Sharp Power the New Technology of Influence in a Global World

Sharp Power the New Technology of Influence in a Global World
// . 2019. Vol. 63, No 2. P. 21-28

DOI: 10.20542/0131-2227-2019-63-2-21-28

O. Leonova (,
Lomonosov Moscow State University, build. 13/14, 1, Leninskie gory, Moscow 119992, Russian Federation


The “sharp power” is a new phenomenon of gaining influence in international politics in the era when information has become a weapon, a combination of information influence operations and methods of cyber-terrorism. J. Nye regards the “sharp power” as usage of falsified information for hostile purposes. It encompasses manipulation of information, formation of falsified content of the information flow, conduct of information operations and implementation of information projects. By diverting the audience’s attention and using manipulation technologies the “sharp power” promotes certain values, ideas and phobias to the outside world. Its purpose is interference in domestic political processes of the targeted country, violation of its stability and threatening its national security by influencing public consciousness and behavior of people. The subjects of the “sharp power” do not seek to “win hearts and minds” as those of the “soft power” do, but try to penetrate into and subjugate the political and media spheres of other countries by conducting information operations. The “sharp power” technologies include hacking into personal e-mail and theft of electronic correspondence, falsification of information flow, introduction of malicious software, defacing of websites, destruction of network services and the main computer networks. They are mainly associated with misinformation, fake news and manipulation of information; use the advantages of information openness of cyberspace and are virtually invulnerable – it is difficult to detect them and to identify the mechanism of their action. The “sharp power” has the following quality characteristics: high speed of transactions, their low cost, timing, clear strategy and tactics, flexibility, agility and efficiency. The efficiency factors of the “sharp power” are the openness of cyberspace, camouflage of their purposes, state control and state support of information operations. In conditions when any country can become a victim of the “sharp power”, and its technology represents a threat to the security of the world community, only common efforts of all interested parties and their joint action can tackle the problem and confront cyber threats. The article also reveals the western audience’s perception of the features of “sharp power” in China, Russia and Iran. In conclusion, the author formulates the possible measures and problem solutions.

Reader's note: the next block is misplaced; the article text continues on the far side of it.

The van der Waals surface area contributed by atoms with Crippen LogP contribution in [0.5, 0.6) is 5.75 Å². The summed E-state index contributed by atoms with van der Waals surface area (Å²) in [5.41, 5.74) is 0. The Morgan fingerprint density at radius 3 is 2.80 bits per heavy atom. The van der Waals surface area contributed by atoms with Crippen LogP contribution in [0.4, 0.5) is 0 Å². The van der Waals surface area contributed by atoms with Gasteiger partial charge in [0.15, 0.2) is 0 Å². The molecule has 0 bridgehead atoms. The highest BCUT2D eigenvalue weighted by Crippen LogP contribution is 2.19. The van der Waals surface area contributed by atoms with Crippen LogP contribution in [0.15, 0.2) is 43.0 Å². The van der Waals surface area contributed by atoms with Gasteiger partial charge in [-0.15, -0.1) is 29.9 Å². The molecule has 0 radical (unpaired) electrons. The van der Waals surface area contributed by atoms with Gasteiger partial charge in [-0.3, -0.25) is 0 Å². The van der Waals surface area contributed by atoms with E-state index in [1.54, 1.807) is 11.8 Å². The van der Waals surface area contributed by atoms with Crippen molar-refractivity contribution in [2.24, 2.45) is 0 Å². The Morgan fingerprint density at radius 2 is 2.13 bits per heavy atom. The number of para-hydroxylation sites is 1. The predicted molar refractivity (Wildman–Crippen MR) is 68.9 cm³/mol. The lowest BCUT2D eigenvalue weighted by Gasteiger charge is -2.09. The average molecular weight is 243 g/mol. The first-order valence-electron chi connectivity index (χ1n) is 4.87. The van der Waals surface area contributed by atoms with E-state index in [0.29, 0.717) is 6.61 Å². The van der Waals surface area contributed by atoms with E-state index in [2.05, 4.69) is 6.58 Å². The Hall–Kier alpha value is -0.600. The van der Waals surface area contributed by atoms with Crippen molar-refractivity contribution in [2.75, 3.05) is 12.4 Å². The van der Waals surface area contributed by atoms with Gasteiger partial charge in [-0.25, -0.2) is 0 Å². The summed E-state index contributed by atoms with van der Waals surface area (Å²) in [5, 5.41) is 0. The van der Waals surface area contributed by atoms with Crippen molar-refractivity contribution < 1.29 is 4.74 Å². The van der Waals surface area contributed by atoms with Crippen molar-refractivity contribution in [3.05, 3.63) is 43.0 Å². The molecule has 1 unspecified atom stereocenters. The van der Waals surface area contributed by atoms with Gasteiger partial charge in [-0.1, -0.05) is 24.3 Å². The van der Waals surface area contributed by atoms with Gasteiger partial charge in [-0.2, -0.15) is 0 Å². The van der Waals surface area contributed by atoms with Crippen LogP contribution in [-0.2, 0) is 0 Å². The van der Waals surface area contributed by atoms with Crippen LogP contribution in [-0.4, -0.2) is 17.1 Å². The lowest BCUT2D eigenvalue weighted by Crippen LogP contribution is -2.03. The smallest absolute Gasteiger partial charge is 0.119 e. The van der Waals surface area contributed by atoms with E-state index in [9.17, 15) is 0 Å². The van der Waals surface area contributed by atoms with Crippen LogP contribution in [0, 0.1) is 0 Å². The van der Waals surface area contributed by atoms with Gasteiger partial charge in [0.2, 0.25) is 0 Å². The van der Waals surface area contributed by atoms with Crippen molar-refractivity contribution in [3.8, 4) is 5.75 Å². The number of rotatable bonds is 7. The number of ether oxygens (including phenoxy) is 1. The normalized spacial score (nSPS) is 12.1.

soft power, smart power, intelligent power, sharp power, influence technologies, information operations, cyberspace, China, Russia, Iran


1. Walker Ch., Ludwig J. The Meaning of Sharp Power. How Authoritarian States Project Influence. Foreign Affairs, 2017, November 16. Available at: (accessed 02.12.2017).

2. Nye J.S., Jr. Soft Power. The Means to Success in World Politics. New York, Public Affairs, 2004. 192 p.